Department of Energy and Hydrocarbon Chemistry, Graduate School of Engineering, Kyoto University, Nishikyo-ku, Kyoto 615-8510, Japan.

The development of semiconductors with narrow band gap and high stability is crucial for achieving solar to chemical energy conversion. Compounds with iodine, which has a high polarizability, have attracted attention because of their narrow band gap and long carrier lifetime, as typified by halide perovskite solar cells; however, they have been regarded as unsuitable for harsh photocatalytic water splitting because iodine is prone to self-oxidation. Here, we demonstrate that BaBiNbOI, a layered Sillén-Aurivillius oxyiodide, not only has access to a wider range of visible light than its chloride and bromide counterparts, but also functions as a stable photocatalyst, efficiently oxidizing water. Density functional theory calculations reveal that the oxygen 2p orbitals in the perovskite block, rather than the fluorite BiO block as previously pointed out, anomalously push up the valence band maximum, which can be explained by a modified Madelung potential analysis that takes into account the high polarizability of iodine. In addition, the highly polarizable iodide contributes to longer carrier lifetime of BaBiNbOI, allowing for a significantly higher quantum efficiency than its chloride and bromide counterparts. Visible-light-driven Z-scheme water splitting was achieved for the first time in an iodine-based system using BaBiNbOI as an oxygen-evolution photocatalyst. The present study provides a novel approach for incorporating polarizable "soft" anions into building blocks of layered materials to manipulate the band structure and improve the carrier dynamics for visible-light responsive functions.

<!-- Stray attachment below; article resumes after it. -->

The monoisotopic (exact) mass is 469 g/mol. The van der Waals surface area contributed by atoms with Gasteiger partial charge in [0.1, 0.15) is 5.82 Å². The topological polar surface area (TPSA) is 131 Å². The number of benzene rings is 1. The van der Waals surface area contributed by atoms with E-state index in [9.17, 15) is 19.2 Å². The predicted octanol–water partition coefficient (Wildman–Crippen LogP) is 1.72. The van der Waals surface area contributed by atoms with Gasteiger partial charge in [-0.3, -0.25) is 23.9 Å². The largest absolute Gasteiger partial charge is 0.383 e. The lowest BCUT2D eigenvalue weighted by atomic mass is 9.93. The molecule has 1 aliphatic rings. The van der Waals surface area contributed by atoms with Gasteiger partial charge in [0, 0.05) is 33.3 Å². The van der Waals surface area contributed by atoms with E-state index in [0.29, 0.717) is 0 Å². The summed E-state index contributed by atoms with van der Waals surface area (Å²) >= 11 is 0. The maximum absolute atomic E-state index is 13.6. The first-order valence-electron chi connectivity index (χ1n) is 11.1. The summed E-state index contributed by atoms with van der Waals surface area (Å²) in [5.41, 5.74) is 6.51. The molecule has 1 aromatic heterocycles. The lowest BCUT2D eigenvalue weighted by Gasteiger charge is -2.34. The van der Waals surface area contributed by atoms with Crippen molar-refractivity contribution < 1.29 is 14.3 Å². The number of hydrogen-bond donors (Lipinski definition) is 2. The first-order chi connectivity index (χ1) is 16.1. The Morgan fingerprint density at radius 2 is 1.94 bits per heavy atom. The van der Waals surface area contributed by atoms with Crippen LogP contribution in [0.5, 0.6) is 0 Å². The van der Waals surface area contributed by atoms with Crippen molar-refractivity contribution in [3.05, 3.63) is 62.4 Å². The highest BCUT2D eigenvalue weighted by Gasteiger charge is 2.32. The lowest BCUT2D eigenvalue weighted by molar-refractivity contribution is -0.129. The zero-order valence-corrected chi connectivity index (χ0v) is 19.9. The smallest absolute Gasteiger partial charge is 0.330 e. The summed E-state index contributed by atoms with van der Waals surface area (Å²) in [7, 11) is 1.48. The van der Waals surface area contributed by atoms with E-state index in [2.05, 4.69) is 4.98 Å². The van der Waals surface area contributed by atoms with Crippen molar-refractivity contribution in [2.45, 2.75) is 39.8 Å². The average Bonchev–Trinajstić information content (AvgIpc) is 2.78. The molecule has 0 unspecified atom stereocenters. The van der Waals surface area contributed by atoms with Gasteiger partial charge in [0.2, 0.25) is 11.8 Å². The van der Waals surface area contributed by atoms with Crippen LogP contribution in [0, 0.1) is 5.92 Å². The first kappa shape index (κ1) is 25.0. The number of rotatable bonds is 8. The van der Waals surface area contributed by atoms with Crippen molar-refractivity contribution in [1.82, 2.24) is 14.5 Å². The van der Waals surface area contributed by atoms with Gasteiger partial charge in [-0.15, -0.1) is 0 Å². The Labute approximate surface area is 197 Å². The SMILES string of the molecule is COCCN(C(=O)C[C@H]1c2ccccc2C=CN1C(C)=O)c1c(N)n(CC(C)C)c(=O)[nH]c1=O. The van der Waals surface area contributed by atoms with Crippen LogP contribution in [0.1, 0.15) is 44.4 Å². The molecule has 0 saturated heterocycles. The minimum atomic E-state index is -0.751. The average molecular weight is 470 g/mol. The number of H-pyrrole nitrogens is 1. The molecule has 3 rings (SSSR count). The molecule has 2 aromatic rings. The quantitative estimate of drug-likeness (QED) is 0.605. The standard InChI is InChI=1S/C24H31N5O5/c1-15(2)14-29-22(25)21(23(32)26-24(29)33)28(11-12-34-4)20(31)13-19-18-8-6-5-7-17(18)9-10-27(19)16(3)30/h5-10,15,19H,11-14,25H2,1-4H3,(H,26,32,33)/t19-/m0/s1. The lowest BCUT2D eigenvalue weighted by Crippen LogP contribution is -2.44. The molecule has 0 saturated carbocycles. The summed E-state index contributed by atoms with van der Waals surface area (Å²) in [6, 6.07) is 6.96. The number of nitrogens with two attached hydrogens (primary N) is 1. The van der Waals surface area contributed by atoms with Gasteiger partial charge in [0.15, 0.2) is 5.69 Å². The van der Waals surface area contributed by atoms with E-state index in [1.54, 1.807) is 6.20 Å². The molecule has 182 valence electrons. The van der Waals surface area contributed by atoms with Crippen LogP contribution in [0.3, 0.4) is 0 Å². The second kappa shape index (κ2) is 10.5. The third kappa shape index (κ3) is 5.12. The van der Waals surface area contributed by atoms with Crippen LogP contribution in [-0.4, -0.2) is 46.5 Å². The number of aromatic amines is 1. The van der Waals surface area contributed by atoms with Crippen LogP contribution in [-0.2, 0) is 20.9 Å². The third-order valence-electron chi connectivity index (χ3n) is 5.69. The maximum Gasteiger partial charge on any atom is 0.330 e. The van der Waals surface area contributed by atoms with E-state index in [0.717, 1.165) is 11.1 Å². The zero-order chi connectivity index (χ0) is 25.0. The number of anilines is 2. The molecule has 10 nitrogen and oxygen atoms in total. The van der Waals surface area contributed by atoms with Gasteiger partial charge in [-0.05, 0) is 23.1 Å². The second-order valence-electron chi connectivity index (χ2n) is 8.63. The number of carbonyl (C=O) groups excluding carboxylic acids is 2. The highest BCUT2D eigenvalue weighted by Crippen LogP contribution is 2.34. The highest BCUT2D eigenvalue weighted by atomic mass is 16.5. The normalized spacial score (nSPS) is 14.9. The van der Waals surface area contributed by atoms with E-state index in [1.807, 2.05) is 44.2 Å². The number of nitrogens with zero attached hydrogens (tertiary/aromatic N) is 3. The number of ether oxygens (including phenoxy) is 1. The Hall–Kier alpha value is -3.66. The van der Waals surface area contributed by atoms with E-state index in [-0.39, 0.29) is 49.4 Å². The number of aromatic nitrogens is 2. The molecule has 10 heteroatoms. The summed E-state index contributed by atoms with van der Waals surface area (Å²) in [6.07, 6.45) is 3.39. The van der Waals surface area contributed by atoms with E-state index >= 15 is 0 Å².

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http://dx.doi.org/10.1021/jacs.1c02763DOI Listing
June 2021

Valence Band Engineering of Layered Bismuth Oxyhalides toward Stable Visible-Light Water Splitting: Madelung Site Potential Analysis.

J Am Chem Soc 2017 12 14;139(51):18725-18731. Epub 2017 Dec 14.

Department of Energy and Hydrocarbon Chemistry, Graduate School of Engineering, Kyoto University , Nishikyo-ku, Kyoto 615-8510, Japan.

A layered oxychloride BiNbOCl is a visible-light responsive catalyst for water splitting, with its remarkable stability ascribed to the highly dispersive O-2p orbitals in the valence band, the origin of which, however, remains unclear. Here, we systematically investigate four series of layered bismuth oxyhalides, BiOX (X = Cl, Br, I), BiNbOX (X = Cl, Br), BiGdOX (X = Cl, Br), and SrBiOX (X = Cl, Br, I), and found that Madelung site potentials of anions capture essential features of the valence band structures of these materials. The oxide anion in fluorite-like blocks (e.g., [BiO] slab in BiNbOCl) is responsible for the upward shift of the valence band, and the degree of electrostatic destabilization changes depending on building layers and their stacking sequence. This study suggests that the Madelung analysis enables a prediction and design of the valence band structures of bismuth and other layered oxyhalides and is applicable even to a compound where DFT calculation is difficult to perform.
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http://dx.doi.org/10.1021/jacs.7b11497DOI Listing
December 2017